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Everything you need to know about the PS5 controller

Sony is aiming to create a brand new gaming experience, and that all starts with the DualSense controller

You could make the argument that the jump from the PlayStation 3 to the PlayStation 4 wasn’t that special. Sure, there were some great games on the PS4, but the experience was largely the same, if not a little sharper. With the launch of the PlayStation 5, Sony wants to create a generational leap compared to what we currently have on offer. The PS5 exclusives are one way to do this. The design of the PS5 is something no one could’ve predicted, and its controller follows the same style.

As a result, you won’t be able to take your trusty DualShock 4 controller with you on your new PS5 adventure. That being said, with all the fancy additions to the new DualSense controller, you’ll probably want to stick with the latest and greatest controller available. Sony has been careful to adjust the design of its classic controller though, so it doesn’t make things too awkward for returning players.

This next generation of console gaming promises to create entirely new experiences, and that starts with a brand new controller.

Here’s everything you need to know about the new PS5 DualSense controller:


Sony has decided to scrap the DualShock brand and instead create an entirely new controller: the DualSense. Matching the futuristic theme of the PS5 console , the DualSense features a unique two-toned colour scheme, a larger shape, and a host of additions like adaptive triggers.

The DualSense is noticeably larger and slightly heavier than the DualShock 4 – this design choice was necessary in order to accommodate all of the new features. There’s also a matte textured grip on the back of the controller featuring a design based on the PlayStation’s iconic buttons.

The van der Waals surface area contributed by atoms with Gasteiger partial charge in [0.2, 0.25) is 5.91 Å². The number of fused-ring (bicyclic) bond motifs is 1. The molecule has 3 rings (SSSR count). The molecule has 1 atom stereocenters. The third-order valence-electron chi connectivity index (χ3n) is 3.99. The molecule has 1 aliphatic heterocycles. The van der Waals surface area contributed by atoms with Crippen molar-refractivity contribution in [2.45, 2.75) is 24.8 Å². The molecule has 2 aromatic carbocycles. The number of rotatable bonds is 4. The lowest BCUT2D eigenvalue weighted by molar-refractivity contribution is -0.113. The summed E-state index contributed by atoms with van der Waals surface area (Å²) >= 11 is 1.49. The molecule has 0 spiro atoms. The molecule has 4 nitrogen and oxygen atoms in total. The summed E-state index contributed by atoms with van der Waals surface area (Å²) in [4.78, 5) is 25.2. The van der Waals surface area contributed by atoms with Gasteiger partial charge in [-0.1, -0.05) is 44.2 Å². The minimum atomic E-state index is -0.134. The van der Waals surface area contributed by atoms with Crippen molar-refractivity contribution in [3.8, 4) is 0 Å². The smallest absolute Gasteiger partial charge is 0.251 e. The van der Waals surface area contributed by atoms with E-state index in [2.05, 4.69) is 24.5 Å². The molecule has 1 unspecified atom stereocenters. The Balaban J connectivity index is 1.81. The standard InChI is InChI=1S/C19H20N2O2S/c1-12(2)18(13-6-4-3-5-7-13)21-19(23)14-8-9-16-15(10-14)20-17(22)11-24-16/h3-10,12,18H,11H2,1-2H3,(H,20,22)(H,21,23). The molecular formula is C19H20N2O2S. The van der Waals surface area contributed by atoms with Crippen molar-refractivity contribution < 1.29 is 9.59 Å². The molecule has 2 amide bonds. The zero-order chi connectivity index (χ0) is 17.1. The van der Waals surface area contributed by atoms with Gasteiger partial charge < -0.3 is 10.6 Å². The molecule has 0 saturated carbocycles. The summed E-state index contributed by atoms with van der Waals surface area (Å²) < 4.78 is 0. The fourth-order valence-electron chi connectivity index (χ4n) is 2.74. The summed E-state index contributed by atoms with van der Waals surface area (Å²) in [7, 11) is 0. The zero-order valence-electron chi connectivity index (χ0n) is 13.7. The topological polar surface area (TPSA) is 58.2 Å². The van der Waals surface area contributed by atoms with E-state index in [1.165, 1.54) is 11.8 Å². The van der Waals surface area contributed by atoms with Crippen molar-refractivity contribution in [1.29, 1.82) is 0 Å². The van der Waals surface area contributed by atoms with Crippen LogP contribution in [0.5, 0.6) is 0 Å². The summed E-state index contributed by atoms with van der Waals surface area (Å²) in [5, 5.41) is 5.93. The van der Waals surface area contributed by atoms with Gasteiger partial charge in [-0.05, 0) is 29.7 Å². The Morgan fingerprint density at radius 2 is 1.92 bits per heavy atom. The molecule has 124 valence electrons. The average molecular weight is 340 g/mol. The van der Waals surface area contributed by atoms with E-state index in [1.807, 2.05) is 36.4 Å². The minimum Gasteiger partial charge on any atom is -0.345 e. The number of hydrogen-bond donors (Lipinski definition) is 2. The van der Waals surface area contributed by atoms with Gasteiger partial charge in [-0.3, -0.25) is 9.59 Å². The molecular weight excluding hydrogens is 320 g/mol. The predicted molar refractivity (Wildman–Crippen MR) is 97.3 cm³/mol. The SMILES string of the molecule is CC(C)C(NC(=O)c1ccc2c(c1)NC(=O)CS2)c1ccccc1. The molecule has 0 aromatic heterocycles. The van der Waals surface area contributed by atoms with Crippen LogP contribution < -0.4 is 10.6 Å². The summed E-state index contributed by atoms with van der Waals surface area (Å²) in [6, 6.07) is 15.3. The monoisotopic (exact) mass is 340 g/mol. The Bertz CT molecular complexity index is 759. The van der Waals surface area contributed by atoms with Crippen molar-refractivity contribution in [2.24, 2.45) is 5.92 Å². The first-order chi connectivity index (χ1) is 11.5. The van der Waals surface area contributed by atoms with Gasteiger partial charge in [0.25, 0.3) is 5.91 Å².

A lot of people expected Sony to stick with its successful controller formula, but it appears the DualSense was designed to make a clear statement. “DualSense marks a radical departure from our previous controller offerings and captures just how strongly we feel about making a generational leap with PS5,” says president of Sony Interactive Entertainment, Jim Ryan on the PlayStation blog. “The new controller, along with the many innovative features in PS5, will be transformative for games.”

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The DualSense retains all of the features introduced in the DualShock 4 (the light bar, touch pad, and share button) but introduces some slight tweaks. The light bar is not as prevalent as before, instead opting for a small streak of light surrounding the touch pad. Sony has renamed the Share button to Create instead, though it still features the same ability to capture screenshots and video clips.

New to the DualSense are the adaptive triggers, introducing haptic feedback to the L2 and R2 buttons of the controller (which can be reduced or disabled). The intention behind this is to allow players to feel the tension of their choices. In order to get the most out of these triggers, the shape of the controller has been adjusted, altering the grip and fine-tuning the angle of the triggers. Another new feature is the built-in microphone array, giving players the option to speak to their friends without having to use a dedicated headset. The button underneath the PlayStation logo lights up in red to indicate it has been muted.


The DualSense’s USB-C port allows the controller to be wired up to anything featuring a USB port, letting you charge from most devices. You can also pair the controller wirelessly to devices with Bluetooth.

When plugged into the PS4, the DualSense is only recognised as a microphone. The light bar on the DualSense turns on to indicate the controller is active when paired via Bluetooth, but nothing happens when you press any of the buttons. Sony could update this in the future to allow players to use their new controller on the old console, but right now this isn’t an option.

The console is just as impressiveThe full PlayStation 5 specs list

The DualSense does appear in Windows, though your mileage may vary as Sony’s controllers are not natively supported by the operating system. Surprisingly, the DualSense works perfectly using Android phones, even featuring support for the touch pad as a touchscreen input device.

If you don’t fancy using the controller’s built-in microphone to talk to your friends, the DualSense features a 3.5mm stereo headphone jack, allowing you to use any wired headset.


Sony has confirmed the DualSense will be available on November 12 for $69.99 / £59.99. It looks like some PS5 accessories may be shipping early, so don’t be surprised if some of your pre-orders turn up slightly earlier than your console.